The Home is a compelling, immersive piece of quality fiction and it absolutely broke my heart. As a contemporary horror novel it also made me very uneasy and gave me chills. It ticks all the boxes in that respect. But this isn’t a fast-paced thrill ride featuring the same old, same old we’ve all seen time and time again. Oh no. It’s a beautifully written tale featuring some of the most exquisitely drawn characters I’ve had the pleasure to meet in fiction. A very memorable read and one I relished spending time with.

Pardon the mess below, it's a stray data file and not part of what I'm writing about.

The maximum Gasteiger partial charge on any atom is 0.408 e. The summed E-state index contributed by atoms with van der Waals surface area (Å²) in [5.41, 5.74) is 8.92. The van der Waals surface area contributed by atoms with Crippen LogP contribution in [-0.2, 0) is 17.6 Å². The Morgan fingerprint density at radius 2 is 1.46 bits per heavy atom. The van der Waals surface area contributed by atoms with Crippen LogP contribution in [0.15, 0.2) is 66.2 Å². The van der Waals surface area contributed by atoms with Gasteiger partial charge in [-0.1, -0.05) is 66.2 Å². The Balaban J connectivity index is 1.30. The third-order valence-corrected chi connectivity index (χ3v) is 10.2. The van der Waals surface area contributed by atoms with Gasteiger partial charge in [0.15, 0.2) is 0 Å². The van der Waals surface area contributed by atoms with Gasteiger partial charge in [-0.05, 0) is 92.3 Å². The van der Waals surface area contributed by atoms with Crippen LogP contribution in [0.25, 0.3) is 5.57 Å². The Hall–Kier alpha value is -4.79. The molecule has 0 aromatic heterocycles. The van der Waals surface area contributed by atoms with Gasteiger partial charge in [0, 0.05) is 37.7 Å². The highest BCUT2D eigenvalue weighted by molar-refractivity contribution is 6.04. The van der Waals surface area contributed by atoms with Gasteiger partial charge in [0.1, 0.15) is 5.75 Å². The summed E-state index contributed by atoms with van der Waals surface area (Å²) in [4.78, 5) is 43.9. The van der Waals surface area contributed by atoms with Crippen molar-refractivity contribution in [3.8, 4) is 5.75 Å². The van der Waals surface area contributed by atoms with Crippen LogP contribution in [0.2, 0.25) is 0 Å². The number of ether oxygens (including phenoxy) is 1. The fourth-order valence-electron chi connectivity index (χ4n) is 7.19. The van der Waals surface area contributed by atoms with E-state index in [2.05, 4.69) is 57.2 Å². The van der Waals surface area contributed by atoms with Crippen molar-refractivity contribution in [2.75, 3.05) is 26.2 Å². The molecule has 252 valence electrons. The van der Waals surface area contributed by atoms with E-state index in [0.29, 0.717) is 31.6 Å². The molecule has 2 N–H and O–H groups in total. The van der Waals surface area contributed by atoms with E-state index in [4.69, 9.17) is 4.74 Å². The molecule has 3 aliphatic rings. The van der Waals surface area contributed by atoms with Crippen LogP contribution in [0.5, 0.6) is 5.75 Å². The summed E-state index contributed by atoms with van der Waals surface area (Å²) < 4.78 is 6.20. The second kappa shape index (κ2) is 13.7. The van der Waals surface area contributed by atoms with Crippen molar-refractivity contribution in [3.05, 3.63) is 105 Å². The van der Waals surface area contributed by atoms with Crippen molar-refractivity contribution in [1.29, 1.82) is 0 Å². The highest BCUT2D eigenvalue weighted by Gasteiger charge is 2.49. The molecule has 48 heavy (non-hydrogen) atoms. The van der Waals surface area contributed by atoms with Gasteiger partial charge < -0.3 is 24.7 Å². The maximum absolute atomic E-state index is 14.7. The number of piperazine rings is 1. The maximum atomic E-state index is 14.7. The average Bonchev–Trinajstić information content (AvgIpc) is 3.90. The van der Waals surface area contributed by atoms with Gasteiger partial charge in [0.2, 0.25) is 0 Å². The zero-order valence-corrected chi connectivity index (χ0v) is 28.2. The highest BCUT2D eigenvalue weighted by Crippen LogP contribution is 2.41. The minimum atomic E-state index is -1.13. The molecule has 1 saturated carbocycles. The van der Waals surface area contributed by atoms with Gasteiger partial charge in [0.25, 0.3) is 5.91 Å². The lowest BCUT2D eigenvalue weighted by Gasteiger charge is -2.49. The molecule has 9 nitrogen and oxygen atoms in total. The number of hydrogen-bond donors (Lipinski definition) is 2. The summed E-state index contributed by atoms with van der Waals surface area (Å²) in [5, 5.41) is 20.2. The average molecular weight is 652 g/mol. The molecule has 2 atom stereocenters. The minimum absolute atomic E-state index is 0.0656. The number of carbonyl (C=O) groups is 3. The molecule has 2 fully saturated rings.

Joel Edlund has made the very difficult decision to put his mother, Monika, in a nursing home specifically for people suffering from dementia. His mother, who lived on her own until a heart attack, has become a danger to herself after the onset of dementia. Joel has his own poor excuse of a life back in Stockholm and he wants to return, leaving his mother in the capable hands of the staff at Pineshade nursing home. But before he leaves he needs to pack up his mother’s house and instruct estate agents to put it on the market. He can’t escape the past as he clears out trinkets and mementoes his mother has kept over the years. Nor when he goes to visit his mother, as his ex-best friend from his teenage years, Nina, works at the home. He hoped he’d never see her again after their friendship broke down so irreparably. But during his strained visits, Joel starts to notice a distinct change in his mother. Her health is worsening, strange things are happening and she’s not the same woman who arrived at the home only a short time ago. Joel isn’t the only one to notice how strangely Monika is behaving. Nina, who used to see Monika as a second mother, is just as concerned. What has happened to make her act in such an odd way? And how does she know the deepest, darkest secrets of the staff at the home…